Hospital staff make things better by design


Hospital staff in Cottingham have improved privacy and dignity for cancer patients by designing a new style of radiotherapy gown.

Working with international textile company, Berendsen, members of Hull and East Yorkshire Hospitals NHS Trust’s Radiotherapy Team have developed the gown which ensures patients’ modesty is preserved when receiving essential radiotherapy treatment.

Michelle Hughes, Macmillan Radiotherapy Information and Support Radiographer at Castle Hill Hospital explains:

“The gowns we use within radiotherapy for our cancer patients are styled in a similar way to a sleeveless vest. Previously the gowns we used were fitted with zips, and whilst they were functional, some of the zips only opened part way, meaning access to certain parts of the body was limited or made more difficult.

“Last year, we were given the opportunity to work with Berendsen to design a new, bespoke product which would better protect the dignity of our patients whilst fully meeting our specific needs as radiographers too.

“Working with colleagues at Berendsen, we worked through a number of different designs and prototypes to develop a new gown which still uses a vest style, but which is held together at the front, sides and shoulders with poppers. This now means that only the parts of the patient which need to be exposed to enable the radiotherapy treatment to take place are on show.

“What’s more, the gowns now come in one single size which is suitable for all patients, rather than the previous gowns which were individually sized. In the past it was difficult for staff, and sometimes embarrassing for patients, if we didn’t have the right sized gown available, but now we can be sure of having gowns which are suitable for all of our patients, no matter how big or small they are.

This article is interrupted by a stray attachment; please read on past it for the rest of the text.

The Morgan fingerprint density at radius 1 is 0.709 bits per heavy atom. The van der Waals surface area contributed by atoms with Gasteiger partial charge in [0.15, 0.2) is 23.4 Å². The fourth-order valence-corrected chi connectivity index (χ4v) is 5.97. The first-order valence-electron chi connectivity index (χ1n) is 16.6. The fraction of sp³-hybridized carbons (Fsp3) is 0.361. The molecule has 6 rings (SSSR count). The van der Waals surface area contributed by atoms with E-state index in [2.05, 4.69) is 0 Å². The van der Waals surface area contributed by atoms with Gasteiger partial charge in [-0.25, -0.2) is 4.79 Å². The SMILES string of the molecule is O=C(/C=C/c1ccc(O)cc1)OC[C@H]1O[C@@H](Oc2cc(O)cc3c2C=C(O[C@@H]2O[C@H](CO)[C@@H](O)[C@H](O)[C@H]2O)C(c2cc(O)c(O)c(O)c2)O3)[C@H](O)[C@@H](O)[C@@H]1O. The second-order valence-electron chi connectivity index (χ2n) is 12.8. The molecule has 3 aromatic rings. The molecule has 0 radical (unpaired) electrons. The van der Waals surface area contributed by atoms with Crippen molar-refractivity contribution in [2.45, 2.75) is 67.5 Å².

“Whilst these are relatively simple changes, they are ultimately designed to improve patients’ dignity whilst in our care. Having spoken to a number of patients who are using the gowns, they agree that, whilst they are still not the most flattering pieces of clothing, they certainly do the job and are helping to improve patients’ experience of radiotherapy treatment.”

The new gowns are offered to all patients undergoing radiotherapy where their upper clothing has to be removed, but at the moment, they are largely being used by patients undergoing radiotherapy for breast cancer. The versatile design also means they would be equally suitable for other patient groups where access to the upper body is needed, such as those undergoing treatment for lung conditions or cardiac care, as well as for roll-out to other hospitals across the country.

Lynton Hamblett, Sales Consultant for Berendsen says:

“I was approached by the Radiography department and asked if we could provide a suitable gown that would provide access to the necessary parts of the body whilst maintaining a patient’s dignity. Berendsen pride ourselves on listening to our customers and were only too pleased to help with the design and manufacture of this product. The result of this is that we now have an excellent gown to show to all Trusts in the country that will improve patient care across a number of specialities.”